significant competitive advantages. Those activities, however, represent a significant risk that can lead
either to missed opportunities or to huge financial losses.
In addition to new product development, the same processes and resources are applied to product
improvements, corrections and variations throughout the product lifecycle. Based on market research,
products are often subject to frequent engineering changes due to customer requests, technological
advances, regulatory concerns or competitive pressures.
Changes and improvements are easiest to make— and least costly and disruptive—earlier in the process. It is good business practice to collaborate with all operational areas of the business while the product and process are still being designed. Cooperation should be focused on the following areas: making sure the new product meets market needs (marketing and sales), that it is priced to sell and generate a profit (marketing and accounting), that it can be manufactured efficiently (production, production engineering, quality, purchasing and key suppliers), and that the product can be maintained and serviced (service).
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Because customer expectations are increasing, and competition is coming from new players around the
world, bringing better and less expensive products quickly to market is more crucial than ever. Research and development is a key success factor in a manufacturer’s survival and growth. Efficiency and responsiveness of R&D processes will impact the top line as well as the bottom line.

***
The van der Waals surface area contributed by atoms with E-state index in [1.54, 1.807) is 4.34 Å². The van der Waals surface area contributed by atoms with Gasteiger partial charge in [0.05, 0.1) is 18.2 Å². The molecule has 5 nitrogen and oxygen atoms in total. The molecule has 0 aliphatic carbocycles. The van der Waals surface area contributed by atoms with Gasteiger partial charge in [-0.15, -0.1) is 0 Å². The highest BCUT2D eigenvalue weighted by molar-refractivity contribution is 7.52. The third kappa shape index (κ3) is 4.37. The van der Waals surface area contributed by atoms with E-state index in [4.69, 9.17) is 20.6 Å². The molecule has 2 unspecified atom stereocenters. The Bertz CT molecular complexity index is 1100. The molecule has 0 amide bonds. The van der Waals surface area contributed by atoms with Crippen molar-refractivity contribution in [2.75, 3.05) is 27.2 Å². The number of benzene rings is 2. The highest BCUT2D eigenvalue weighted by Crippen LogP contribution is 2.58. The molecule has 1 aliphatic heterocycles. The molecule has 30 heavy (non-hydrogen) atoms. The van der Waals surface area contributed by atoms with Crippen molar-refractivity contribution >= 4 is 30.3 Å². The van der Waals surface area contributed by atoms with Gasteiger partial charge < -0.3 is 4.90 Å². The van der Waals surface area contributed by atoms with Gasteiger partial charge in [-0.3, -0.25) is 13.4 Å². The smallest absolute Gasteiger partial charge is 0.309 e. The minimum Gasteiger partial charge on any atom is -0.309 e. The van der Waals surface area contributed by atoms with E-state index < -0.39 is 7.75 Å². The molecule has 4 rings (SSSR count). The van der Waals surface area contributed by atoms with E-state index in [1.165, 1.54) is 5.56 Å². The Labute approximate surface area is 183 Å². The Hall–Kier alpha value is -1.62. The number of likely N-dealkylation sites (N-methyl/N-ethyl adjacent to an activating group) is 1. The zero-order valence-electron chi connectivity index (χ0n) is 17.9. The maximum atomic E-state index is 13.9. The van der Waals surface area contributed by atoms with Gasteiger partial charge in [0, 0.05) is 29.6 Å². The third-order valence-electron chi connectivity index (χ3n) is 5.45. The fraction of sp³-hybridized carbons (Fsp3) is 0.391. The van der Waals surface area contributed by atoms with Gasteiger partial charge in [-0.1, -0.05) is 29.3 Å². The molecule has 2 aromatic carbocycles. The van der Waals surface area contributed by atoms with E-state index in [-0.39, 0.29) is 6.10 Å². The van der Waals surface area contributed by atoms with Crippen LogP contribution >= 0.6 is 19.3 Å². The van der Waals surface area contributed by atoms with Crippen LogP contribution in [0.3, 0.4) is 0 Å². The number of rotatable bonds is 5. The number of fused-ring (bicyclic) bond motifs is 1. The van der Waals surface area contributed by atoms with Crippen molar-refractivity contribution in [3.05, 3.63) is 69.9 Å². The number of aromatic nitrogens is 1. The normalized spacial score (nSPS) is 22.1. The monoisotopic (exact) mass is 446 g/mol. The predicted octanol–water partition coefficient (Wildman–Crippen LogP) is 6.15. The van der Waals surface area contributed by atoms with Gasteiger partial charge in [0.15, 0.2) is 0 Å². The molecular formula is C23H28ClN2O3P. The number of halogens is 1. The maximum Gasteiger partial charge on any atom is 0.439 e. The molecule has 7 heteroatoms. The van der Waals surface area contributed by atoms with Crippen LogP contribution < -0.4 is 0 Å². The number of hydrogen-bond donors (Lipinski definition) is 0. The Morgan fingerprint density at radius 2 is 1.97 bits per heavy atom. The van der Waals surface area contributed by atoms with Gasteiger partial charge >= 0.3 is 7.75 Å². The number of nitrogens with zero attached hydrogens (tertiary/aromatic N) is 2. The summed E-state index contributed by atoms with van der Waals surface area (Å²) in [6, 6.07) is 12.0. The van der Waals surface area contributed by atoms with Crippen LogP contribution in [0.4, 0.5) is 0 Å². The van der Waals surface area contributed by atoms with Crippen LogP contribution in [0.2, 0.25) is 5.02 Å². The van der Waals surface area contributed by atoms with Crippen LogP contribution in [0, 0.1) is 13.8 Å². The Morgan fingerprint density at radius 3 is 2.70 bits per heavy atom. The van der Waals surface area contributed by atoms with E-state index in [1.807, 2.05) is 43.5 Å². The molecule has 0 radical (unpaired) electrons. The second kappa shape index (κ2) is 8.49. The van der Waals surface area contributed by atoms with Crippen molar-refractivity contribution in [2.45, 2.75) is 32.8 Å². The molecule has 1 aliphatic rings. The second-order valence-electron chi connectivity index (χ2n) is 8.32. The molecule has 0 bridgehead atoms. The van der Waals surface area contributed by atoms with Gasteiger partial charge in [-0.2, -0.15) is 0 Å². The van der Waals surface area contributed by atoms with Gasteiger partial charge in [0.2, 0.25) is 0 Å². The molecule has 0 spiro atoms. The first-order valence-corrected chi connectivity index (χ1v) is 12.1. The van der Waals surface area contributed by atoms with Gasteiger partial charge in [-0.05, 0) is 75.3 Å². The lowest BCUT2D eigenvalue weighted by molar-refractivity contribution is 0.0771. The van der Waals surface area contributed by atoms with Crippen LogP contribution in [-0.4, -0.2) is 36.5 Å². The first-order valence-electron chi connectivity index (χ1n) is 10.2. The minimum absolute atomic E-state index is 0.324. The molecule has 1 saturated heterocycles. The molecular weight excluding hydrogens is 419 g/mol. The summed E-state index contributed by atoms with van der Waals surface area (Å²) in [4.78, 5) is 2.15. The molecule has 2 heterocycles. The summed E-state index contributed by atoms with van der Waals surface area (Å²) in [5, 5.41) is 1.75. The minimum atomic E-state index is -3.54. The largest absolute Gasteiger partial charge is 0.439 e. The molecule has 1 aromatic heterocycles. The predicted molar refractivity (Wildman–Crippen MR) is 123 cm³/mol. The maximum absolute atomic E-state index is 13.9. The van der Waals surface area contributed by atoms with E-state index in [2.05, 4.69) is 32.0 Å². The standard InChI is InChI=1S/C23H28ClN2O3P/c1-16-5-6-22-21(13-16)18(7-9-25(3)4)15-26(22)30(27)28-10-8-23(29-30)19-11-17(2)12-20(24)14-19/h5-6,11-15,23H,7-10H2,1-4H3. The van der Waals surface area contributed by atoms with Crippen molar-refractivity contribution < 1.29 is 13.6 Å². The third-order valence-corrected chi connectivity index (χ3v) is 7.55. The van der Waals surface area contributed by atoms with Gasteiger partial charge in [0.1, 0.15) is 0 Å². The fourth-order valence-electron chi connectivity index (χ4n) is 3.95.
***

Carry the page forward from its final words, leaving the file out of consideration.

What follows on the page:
Customers are quick to compare and switch vendors. The Internet empowers buyers by providing fingertip access to many more suppliers around the globe; they can even customize products over the Internet without having to ask an engineer to quote their specific requirements. These capabilities change behaviors and expectations, and success in today’s markets can only be achieved through innovation, agility and aggressive marketing.
Exceed Customer Expectations
The ultimate goal in any business is pleasing your customers. The most successful companies don’t just meet customer expectations, they exceed them and beat the competition by setting the bar at a level that makes it difficult, if not impossible, for others to surpass. Successful manufacturers manage the entire customer relationship—from prospect to post-sales service and support—involving the entire organization in a customer focus. Whether or not they have direct contact with customers, contributors must keep the customers’ needs in mind as they plan and carry out day-to-day operations.
Manufacturers must truly understand the customers’ goals and objectives. Your products and services must strive to support the customers’ vision. Communication is very important; neglect is the number one reason that customers terminate a relationship. The key is to give customers access to all appropriate information about your relationship and make it readily available whenever and wherever they might need it—the Web is your ally in achieving this objective.
As most companies have painfully learned in recent years, customers often change their mind. To be fair, market conditions are such that product cycles and demand patterns are constantly changing. Agility is extremely important. A solid, collaborative partnership with customers will provide the most reliable advanced information and therefore the earliest warning of upcoming changes.
In short, the best strategy is to make the customer want to do business with you. Strive to be the